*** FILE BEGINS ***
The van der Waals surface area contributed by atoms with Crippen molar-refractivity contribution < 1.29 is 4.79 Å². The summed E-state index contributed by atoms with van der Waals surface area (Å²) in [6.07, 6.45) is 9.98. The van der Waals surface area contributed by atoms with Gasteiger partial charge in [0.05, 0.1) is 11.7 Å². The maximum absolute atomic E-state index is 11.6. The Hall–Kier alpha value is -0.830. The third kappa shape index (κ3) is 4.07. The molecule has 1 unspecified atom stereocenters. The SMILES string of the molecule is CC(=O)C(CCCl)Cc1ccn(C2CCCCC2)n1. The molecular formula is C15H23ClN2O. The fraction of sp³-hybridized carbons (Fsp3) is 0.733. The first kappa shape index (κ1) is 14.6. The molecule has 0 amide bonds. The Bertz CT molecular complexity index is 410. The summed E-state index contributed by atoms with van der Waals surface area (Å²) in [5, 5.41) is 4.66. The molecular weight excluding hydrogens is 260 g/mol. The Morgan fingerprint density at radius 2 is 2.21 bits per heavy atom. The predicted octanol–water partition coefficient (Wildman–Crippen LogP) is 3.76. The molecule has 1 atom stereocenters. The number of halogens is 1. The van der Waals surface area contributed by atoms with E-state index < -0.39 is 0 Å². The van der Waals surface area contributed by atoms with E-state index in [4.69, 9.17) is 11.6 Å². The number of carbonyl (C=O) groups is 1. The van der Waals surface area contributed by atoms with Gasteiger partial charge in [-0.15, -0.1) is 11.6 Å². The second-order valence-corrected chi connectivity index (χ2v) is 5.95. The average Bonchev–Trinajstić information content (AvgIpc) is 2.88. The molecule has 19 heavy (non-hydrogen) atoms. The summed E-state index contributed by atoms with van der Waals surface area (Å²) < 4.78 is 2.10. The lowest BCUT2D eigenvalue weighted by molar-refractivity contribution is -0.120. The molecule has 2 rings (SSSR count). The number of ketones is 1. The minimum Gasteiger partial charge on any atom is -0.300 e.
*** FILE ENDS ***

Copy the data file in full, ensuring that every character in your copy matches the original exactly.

The van der Waals surface area contributed by atoms with Crippen molar-refractivity contribution < 1.29 is 4.79 Å². The summed E-state index contributed by atoms with van der Waals surface area (Å²) in [6.07, 6.45) is 9.98. The van der Waals surface area contributed by atoms with Gasteiger partial charge in [0.05, 0.1) is 11.7 Å². The maximum absolute atomic E-state index is 11.6. The Hall–Kier alpha value is -0.830. The third kappa shape index (κ3) is 4.07. The molecule has 1 unspecified atom stereocenters. The SMILES string of the molecule is CC(=O)C(CCCl)Cc1ccn(C2CCCCC2)n1. The molecular formula is C15H23ClN2O. The fraction of sp³-hybridized carbons (Fsp3) is 0.733. The first kappa shape index (κ1) is 14.6. The molecule has 0 amide bonds. The Bertz CT molecular complexity index is 410. The summed E-state index contributed by atoms with van der Waals surface area (Å²) in [5, 5.41) is 4.66. The molecular weight excluding hydrogens is 260 g/mol. The Morgan fingerprint density at radius 2 is 2.21 bits per heavy atom. The predicted octanol–water partition coefficient (Wildman–Crippen LogP) is 3.76. The molecule has 1 atom stereocenters. The number of halogens is 1. The van der Waals surface area contributed by atoms with E-state index < -0.39 is 0 Å². The van der Waals surface area contributed by atoms with E-state index in [4.69, 9.17) is 11.6 Å². The number of carbonyl (C=O) groups is 1. The van der Waals surface area contributed by atoms with Gasteiger partial charge in [-0.15, -0.1) is 11.6 Å². The second-order valence-corrected chi connectivity index (χ2v) is 5.95. The average Bonchev–Trinajstić information content (AvgIpc) is 2.88. The molecule has 19 heavy (non-hydrogen) atoms. The summed E-state index contributed by atoms with van der Waals surface area (Å²) < 4.78 is 2.10. The lowest BCUT2D eigenvalue weighted by molar-refractivity contribution is -0.120. The molecule has 2 rings (SSSR count). The number of ketones is 1. The minimum Gasteiger partial charge on any atom is -0.300 e.